Corporate compliance programs come in all shapes and sizes and apply whether your company is privately owned or publicly traded. These internal controls take the form of accounting and audit procedures, import-export/regulatory policies, employment guidelines, ethics/anti-corruption initiatives and so on. The intent of any compliance program is to ensure that employees know what is expected of them and that their behavior complies with and is consistent with the “rules of the road” for your business or industry. A recent letter from Andrew Weissmann, Chief of the Fraud Section, Criminal Division, U.S. Department of Justice, affirms the importance of not only having a robust compliance program, but the need to ensure the adequacy of internal enforcement of that program, in this context, for underscoring the compliant nature of the company and mitigating the consequences of any misdeeds which may occur, in the face of enforcement action by any of the federal agencies with jurisdiction over your company.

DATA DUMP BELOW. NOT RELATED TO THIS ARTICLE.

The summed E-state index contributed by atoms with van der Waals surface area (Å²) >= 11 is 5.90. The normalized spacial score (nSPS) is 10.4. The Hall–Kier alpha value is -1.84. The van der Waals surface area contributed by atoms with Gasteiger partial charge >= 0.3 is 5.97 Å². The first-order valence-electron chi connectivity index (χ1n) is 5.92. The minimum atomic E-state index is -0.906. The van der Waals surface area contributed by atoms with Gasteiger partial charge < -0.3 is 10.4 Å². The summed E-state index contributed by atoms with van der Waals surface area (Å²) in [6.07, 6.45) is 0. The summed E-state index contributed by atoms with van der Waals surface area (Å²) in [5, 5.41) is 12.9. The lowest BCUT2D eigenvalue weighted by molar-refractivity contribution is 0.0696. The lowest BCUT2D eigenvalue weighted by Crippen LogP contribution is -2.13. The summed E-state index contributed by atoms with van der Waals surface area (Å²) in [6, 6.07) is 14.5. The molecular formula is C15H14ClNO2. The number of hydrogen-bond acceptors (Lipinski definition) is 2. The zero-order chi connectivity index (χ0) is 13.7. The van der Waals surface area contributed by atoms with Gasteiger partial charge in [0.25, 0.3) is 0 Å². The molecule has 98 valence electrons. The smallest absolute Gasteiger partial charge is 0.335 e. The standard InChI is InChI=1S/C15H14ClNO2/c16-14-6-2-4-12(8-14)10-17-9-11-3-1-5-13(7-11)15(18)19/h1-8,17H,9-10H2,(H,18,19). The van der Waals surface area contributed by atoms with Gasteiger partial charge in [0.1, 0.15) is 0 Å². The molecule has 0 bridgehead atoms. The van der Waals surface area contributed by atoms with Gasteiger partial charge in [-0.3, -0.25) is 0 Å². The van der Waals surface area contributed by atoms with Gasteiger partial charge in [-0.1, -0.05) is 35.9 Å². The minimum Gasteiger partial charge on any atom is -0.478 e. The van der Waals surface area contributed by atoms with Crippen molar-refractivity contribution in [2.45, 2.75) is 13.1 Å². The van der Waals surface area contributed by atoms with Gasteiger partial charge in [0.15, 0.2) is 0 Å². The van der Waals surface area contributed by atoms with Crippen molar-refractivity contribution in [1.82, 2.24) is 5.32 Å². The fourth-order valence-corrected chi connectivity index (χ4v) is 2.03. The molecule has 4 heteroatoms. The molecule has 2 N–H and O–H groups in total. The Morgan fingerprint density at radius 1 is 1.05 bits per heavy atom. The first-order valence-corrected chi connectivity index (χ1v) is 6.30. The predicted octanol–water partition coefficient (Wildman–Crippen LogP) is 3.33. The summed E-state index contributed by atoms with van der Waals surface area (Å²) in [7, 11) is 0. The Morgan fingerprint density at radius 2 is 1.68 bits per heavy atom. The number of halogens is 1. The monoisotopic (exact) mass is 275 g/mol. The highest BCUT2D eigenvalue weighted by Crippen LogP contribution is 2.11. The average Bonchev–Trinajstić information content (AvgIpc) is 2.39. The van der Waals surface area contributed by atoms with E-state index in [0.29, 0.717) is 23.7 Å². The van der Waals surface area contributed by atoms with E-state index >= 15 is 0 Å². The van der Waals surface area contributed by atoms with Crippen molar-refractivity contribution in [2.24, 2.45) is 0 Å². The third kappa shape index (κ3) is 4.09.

It boils down to:

  1. A well-defined/well-documented compliance program (which can vary as pointed out above);
  2. Adequate training of affected employees and related internal and external stakeholders about your compliance program;
  3. Proper internal enforcement, including discipline/consequences, for those that violate its provisions; and
  4. Timely disclosure of violations to the appropriate authoritative body.

All of this is summarized in the U.S. Sentencing Guidelines section having to do with an “Effective Compliance and Ethics Program,” see Chapter 8, Part B, Section 2. If a company wanted credit for cooperation in the context of a criminal case, it had to show it had an effective program and that, despite that program, the individuals did what they did. In other words, those individuals acted outside the course and scope of their employment and so the company should not be held responsible for their actions.